Descriptive statistics for categorical variables were reported as frequencies and percentages, while continuous variables were reported as means (standard deviation) and compared with Mann–Whitney U test. A p value ≤ 0.05 was considered statistically significant. Analyses were performed using SPSS 25.0 software (SPSS Inc., Chicago, IL). All numbers were obtained from the hospital’s general direction using administrative databases containing no individual patient data. The local Committee for Medical and Health Research Ethics suggested that no formal ethical approval was required for this study.


Political actions for confinement of the pandemic started on Day 3 and are summarized in Fig 1. Institutional measures were ordered on Day 8 and aimed at protecting collaborators and patients by cohorting, as well as increasing surge capacity in internal medicine, emergency and intensive care units.

Fig 1. Synopsis of Covid-19 pandemic in University Hospital CHUV, Lausanne.

The ICU capacity specific for Covid-19 patients was extended in a stepwise fashion from 11 at baseline to 26 (Day 19), 46 (Day 26) and up to 61 (Day 33) beds. To allow for this increase, 50% (8/16) of ORs were transformed into ICU suites, accommodating two ventilated patients each. A total of 21 “clean” ICU beds were kept for non-Covid-19 patients throughout the surge. Expansion to a theoretical capacity of 100 ICU beds could be achieved by including the recovery room, and thus further reducing the OR capacities. Transferring ICU patients to regional public and private hospitals allowed to offload two ICU beds on Day 26, and since then one additional Covid-19 ICU bed for several days.

On Day 34, 32 anesthesiologists and 10 surgeons were reassigned from the OR to staff the new ICUs. A total of 335 medical and nursing staff were assigned to work outside of their usual area, with 71 being shifted to the emergency department (ED) and the ICU. The number of health-care staff in the ICU increased from 250 before the pandemic to 700 at Day 34. During the same time, the sick-leave rate increased from an average of 350 hospital workers in March 2019 to 960 in March 2020 (+174%).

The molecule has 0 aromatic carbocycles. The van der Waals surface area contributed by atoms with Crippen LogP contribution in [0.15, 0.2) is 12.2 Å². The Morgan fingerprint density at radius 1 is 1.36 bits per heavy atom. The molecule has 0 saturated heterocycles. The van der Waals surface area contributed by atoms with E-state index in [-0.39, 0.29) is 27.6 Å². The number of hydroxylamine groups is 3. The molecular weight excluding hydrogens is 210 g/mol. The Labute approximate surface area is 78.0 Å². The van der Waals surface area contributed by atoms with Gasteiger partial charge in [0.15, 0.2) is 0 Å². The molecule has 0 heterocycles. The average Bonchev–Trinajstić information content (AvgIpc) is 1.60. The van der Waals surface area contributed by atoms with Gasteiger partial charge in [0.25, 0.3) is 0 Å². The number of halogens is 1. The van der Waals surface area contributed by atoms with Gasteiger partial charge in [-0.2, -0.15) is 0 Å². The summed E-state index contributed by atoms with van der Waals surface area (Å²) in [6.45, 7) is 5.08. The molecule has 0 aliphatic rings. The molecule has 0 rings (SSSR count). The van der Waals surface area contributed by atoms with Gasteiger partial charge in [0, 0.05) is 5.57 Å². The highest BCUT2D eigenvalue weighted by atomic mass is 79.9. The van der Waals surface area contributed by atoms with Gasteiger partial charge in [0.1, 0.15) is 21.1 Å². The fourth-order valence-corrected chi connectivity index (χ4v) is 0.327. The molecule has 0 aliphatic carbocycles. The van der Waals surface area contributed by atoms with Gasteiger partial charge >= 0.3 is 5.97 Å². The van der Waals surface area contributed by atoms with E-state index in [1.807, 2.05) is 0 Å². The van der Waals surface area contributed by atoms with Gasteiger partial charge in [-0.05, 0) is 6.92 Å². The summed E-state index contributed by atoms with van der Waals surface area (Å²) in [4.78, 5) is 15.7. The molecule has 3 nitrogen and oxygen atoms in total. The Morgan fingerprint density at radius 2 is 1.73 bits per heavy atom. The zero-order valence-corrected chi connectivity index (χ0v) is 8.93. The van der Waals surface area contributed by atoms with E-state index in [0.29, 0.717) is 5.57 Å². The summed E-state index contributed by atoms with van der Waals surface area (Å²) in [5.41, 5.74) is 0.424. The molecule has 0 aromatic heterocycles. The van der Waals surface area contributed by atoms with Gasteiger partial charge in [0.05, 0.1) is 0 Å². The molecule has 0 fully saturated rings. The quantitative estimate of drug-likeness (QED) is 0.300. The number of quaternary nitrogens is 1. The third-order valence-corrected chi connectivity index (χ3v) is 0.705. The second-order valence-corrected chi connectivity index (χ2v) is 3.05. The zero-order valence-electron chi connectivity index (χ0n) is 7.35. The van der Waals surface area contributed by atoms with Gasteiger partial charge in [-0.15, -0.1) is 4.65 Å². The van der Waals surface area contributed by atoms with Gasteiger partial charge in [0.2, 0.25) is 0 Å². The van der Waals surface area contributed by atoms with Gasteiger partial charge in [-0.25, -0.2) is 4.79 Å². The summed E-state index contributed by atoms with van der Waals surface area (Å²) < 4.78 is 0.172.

More than 15’000 Covid-19 naso-pharyneal swabs were analyzed by PCR since the beginning of the pandemic (in five daily batch runs). Test results were available within four hours after each run. A total number of 1793 tests were performed on symptomatic health-care personnel, of which 325 were positive (18.1%). The positive rate among the general population in our region during the same period was 20%. A single surgeon was tested positively in the Department of Visceral Surgery and quarantined for 10 days, which had no impact on surgical services.

A total of 295 elective visceral surgical procedures were performed before Covid-19 measures compared to 165 after Covid-19, representing a 43% decrease in activity, while the number of urgent operations decreased by 39% (Table 1). Specific description of the types of procedures provided during these periods are summarized in S1 Table. Significant decreases were observed for cholecystectomies (10.5 Vs. 5.5%, p = 0.065), bariatric surgery (3.7 Vs. 0%, p = 0.012) and proctological procedures 13.6% Vs 0%, p<0.01). Overall operating time decreased by respectively 40% and 39% for elective and urgent operations over this same period. The number of outpatient consultations dropped by 59%, from 728 to 296.

Table 1. Covid-19 impact on a department of visceral surgery.

During the two phases, 52 and 38 major oncological surgeries were performed, respectively, representing a 27% decrease due to Covid-19 measures (p = 0.316). In collaboration with medical oncology services, adaptive modifications of current treatment standards with valid alternatives were elaborated for several clinical scenarios (S2 Table). Modifications of current treatment standards were considered inacceptable when no valid alternative treatment was available or when the potential alternative was likely to worsen the oncological outcome. Examples included curative resection of T2/3 N0 colon cancer, upfront surgery of resectable low risk cancer hepato-pancreato-biliary tumours, and cytoreduction and HIPEC in pseudomyxoma.